In the highway funding bill currently under consideration, Congress is threatening to steer the Internal Revenue Service back into a familiar cul-de-sac.
The House-passed version of the bill would allow the IRS to use private collection agencies to pursue unpaid income taxes. But this is not an innovation; it is a return to a practice that was tried and previously discarded. Congress authorized the IRS to use private bill collectors back in 2004. Accounts were farmed out to collection agencies beginning in 2006, but the IRS gave up on the practice just three years later. The IRS Taxpayer Advocate later produced an analysis showing that, apart from a short-term jump as collection agencies plucked the low-hanging fruit, using collection agencies did not really generate more revenue compared to internal IRS collections. Then-IRS commissioner Douglas Shulman said, in stopping the program, “I believe this work is best done by IRS employees.”
The 2006 to 2009 run was itself a second attempt. The first, which ran less than a full year in the mid-1990s, resulted in a net loss of $17 million for the government. The second program lost less, but still lost the government money overall. The Taxpayer Advocate’s analysis concluded that “the IRS was significantly more effective than the [private collection agencies] in collecting tax liabilities in all but the first six months after case receipt, collecting about twice as much as a percent of the dollars available for collection.”
In other words, using private collection agencies is both more costly and less effective than giving the IRS the resources to do the job itself.
So why did House Republican leaders want to revive this bad idea? We can guess. Likely in part they supported the measure because they needed money to pay for the highway bill, and it is convenient to assume $5 billion can be recovered through private debt collectors, even in the face of evidence to the contrary.
But House Republicans probably supported this addition to the bill mostly because the GOP is utterly fed up with the partisan abuses of the Obama-era IRS and its stonewalling of congressional investigators looking into those abuses. The idea of boosting the agency’s budget, even for a worthwhile purpose such as collecting money that is undeniably owed to the Treasury, is just too distasteful for them to contemplate.
While their frustration with the political streak running through the Service in its current incarnation is understandable, this so-called solution is hopelessly short-sighted. Bounty hunting is incompatible with fair and efficient public administration. Whether it is states abusing unclaimed property laws, law enforcement leaning on civil asset forfeiture to fund itself, or governments treating traffic cops as revenue collectors, asking fair enforcement from people operating for their own profit is doomed to fail.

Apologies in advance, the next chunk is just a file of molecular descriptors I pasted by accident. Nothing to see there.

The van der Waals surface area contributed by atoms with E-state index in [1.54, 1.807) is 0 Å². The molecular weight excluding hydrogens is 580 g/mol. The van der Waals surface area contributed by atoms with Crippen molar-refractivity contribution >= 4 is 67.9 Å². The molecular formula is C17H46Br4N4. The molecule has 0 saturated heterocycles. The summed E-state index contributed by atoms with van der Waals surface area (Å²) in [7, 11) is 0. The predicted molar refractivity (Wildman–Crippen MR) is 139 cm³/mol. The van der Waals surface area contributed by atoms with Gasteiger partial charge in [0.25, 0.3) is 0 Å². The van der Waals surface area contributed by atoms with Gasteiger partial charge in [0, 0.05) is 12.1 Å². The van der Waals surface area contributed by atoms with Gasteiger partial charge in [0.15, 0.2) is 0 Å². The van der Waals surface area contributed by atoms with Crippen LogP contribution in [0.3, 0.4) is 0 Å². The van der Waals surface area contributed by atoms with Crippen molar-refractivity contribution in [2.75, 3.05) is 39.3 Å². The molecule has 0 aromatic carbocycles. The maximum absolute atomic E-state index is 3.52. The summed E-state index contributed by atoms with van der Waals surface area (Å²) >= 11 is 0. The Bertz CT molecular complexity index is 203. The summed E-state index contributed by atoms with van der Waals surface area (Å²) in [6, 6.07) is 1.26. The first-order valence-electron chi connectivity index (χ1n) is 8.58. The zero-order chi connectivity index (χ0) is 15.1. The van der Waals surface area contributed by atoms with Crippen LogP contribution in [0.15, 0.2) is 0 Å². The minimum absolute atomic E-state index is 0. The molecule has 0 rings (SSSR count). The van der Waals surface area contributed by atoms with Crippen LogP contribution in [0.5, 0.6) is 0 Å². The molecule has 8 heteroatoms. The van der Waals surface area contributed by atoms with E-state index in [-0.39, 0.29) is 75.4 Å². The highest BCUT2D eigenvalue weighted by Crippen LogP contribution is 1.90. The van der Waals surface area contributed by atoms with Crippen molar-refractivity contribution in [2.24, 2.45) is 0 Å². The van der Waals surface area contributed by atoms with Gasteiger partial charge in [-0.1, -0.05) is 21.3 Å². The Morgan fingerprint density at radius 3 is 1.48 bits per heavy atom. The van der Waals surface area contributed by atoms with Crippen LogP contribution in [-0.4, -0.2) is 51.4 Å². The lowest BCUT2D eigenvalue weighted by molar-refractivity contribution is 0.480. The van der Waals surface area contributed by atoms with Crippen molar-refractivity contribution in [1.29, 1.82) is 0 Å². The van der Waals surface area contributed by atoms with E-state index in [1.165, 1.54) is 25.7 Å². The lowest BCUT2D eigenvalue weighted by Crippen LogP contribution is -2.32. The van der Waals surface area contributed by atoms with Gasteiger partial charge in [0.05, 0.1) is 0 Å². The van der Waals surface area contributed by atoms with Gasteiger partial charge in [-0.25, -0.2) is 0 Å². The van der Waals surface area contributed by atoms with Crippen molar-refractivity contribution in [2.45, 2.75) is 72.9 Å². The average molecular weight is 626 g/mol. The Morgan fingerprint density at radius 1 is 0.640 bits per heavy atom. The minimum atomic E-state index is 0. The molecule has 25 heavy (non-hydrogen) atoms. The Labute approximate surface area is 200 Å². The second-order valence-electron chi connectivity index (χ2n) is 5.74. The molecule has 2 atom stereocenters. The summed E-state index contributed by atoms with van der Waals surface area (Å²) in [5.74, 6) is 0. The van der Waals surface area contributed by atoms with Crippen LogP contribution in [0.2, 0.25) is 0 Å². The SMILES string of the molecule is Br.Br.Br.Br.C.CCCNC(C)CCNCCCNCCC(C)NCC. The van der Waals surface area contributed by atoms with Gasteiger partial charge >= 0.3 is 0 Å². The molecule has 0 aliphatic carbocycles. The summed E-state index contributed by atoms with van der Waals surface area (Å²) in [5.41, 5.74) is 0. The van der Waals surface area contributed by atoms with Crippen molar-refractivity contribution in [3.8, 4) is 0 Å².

The IRS, at least in theory, is not concerned with collecting the maximum amount of tax from citizens. The Service’s job is to determine and collect the correct tax, no more and no less. Bounty hunters – in this instance, the private debt collectors – do not care about being correct. They might paraphrase an old song this way: If squeezing you is wrong, we don’t want to be right.
IRS agents also have tools at their disposal to work with taxpayers, such as negotiable payment plan schedules, as well as enforcement tools such as property liens, bank account levies and wage garnishments. These coercive tools cannot properly be put in the hands of private collectors acting without impartial supervision.
Overly aggressive tactics are not the only thing taxpayers have to worry about if the IRS decides to employ private collections agencies. Every day telephone fraudsters claiming to represent the IRS seek to scam taxpayers, and they often succeed. According to Accounting Today, some estimates place the figure paid to these scammers at over $23 million. The Service even has a hotline to report instances of this deception. IRS spokespeople have continually reminded taxpayers that the IRS initiates contact with taxpayers exclusively by mail and will never demand immediate payment over the phone.
Debt collection agencies, however, typically rely on the phone as the first method of contact. Now that the House wants to sic government-paid bounty hunters on the American populace, ordinary citizens may be left to figure out which aggressive caller is really out to satisfy a valid tax debt and which is a fraudster.
Good luck with that.
Let’s hope the Senate kills this bad idea when the highway bill goes to conference. It will not pay for much in the way of road repairs, and it is going to create all sorts of potholes of its own.